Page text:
Tuesday, June 26, 2007

Shrinking Cities Network

How do former industrial cities successfully transition to the knowledge economy? As a geographer would tell you, what works in one place doesn't necessarily travel all that well:

[Max] Grinnell, a 31-year-old Madison native who is getting his Ph.D. in geography, spent four months at the University of Sheffield in England in 2004 as part of a [Worldwide Universities Network] program to do research on regional development issues in Great Britain. He continues to have contact with professors and students at Sheffield.

“I was looking at the roles of the University of Sheffield and other institutions and policy groups involved in the transformation of regional economies. I was looking at the region saying ‘What can be done?’ It's like restructuring in the States, how to make Pittsburgh into a Silicon Valley,” Grinnell said.

You take older industrial regions and say what is next besides having people on welfare? How do we use existing institutions and look at new partnerships?

He found that not every region can become a high-tech information center, and that too few people in the Sheffield area had the higher education needed for such a transformation.

Ideas about using higher education institutions to transform a region are disseminated at international conferences and urban development forums, but that ignores local knowledge and practices, Grinnell said. You can't do boilerplate plans that work thousands of miles away.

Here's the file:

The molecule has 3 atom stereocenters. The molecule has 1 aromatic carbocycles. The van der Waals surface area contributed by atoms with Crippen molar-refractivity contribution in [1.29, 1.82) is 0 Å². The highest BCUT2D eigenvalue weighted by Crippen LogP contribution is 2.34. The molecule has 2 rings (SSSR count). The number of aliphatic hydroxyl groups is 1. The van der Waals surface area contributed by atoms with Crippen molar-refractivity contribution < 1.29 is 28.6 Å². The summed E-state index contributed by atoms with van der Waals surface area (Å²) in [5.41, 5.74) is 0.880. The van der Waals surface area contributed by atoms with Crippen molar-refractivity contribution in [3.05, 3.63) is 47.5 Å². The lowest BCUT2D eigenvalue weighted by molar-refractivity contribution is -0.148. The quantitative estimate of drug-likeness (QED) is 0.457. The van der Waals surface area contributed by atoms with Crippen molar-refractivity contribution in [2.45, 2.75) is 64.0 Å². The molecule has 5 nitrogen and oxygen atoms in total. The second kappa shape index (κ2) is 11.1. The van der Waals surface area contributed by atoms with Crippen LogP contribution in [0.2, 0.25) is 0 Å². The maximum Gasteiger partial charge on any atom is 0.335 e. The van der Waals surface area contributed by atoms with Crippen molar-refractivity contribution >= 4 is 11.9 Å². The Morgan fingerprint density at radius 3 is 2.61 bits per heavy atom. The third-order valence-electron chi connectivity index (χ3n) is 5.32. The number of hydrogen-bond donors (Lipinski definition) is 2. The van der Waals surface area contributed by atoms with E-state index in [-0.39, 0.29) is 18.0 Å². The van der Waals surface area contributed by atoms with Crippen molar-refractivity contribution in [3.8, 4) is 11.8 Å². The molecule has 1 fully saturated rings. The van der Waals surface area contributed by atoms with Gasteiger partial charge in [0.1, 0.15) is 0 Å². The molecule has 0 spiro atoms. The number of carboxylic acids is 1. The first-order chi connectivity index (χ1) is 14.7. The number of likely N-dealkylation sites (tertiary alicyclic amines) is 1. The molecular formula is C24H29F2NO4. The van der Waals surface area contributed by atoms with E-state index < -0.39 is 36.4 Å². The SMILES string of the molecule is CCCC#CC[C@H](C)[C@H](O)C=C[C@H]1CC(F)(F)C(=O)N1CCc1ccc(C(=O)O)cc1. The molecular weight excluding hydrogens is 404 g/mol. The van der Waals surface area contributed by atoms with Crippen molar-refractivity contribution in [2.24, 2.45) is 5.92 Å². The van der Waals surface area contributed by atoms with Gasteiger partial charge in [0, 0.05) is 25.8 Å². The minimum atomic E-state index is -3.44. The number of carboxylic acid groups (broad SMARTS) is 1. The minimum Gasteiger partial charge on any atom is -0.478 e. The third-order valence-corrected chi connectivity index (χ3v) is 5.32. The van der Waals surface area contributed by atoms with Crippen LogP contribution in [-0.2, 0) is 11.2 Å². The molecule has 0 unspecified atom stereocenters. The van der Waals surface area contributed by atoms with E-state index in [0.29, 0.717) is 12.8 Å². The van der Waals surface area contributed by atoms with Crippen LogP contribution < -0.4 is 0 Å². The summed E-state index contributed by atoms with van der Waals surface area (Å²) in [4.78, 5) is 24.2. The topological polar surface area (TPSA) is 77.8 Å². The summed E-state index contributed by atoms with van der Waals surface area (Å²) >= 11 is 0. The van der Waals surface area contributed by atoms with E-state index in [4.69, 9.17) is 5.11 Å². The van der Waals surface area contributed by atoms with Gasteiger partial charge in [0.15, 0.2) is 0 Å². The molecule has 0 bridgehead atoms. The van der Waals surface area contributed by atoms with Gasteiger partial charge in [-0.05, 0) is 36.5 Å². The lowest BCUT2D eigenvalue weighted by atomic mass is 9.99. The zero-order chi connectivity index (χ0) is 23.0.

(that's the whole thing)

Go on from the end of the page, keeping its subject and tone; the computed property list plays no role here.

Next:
I'm more interested in common attributes of shrinking cities and figuring out to what extent Pittsburgh could learn from other cities that share a similar industrial past. I don't think you can turn Pittsburgh into Silicon Valley because there isn't the rural blank slate in any city. Developing Pittsburgh is particularly difficult in that regard. I'm curious to know if Mr. Grinnell has encountered a case of an old industrial city transforming into something like a Silicon Valley.

Regardless, Mr. Grinnell's research (along with that of the University of Sheffield and Worldwide Universities Network) should prove useful to the shrinking cities club. I would like to find out if other cities have diaspora populations like Pittsburgh does. My hypothesis is that there is no better city diaspora to network than the one associated with Pittsburgh and that the Burgh Diaspora project would not fare as well in another location.

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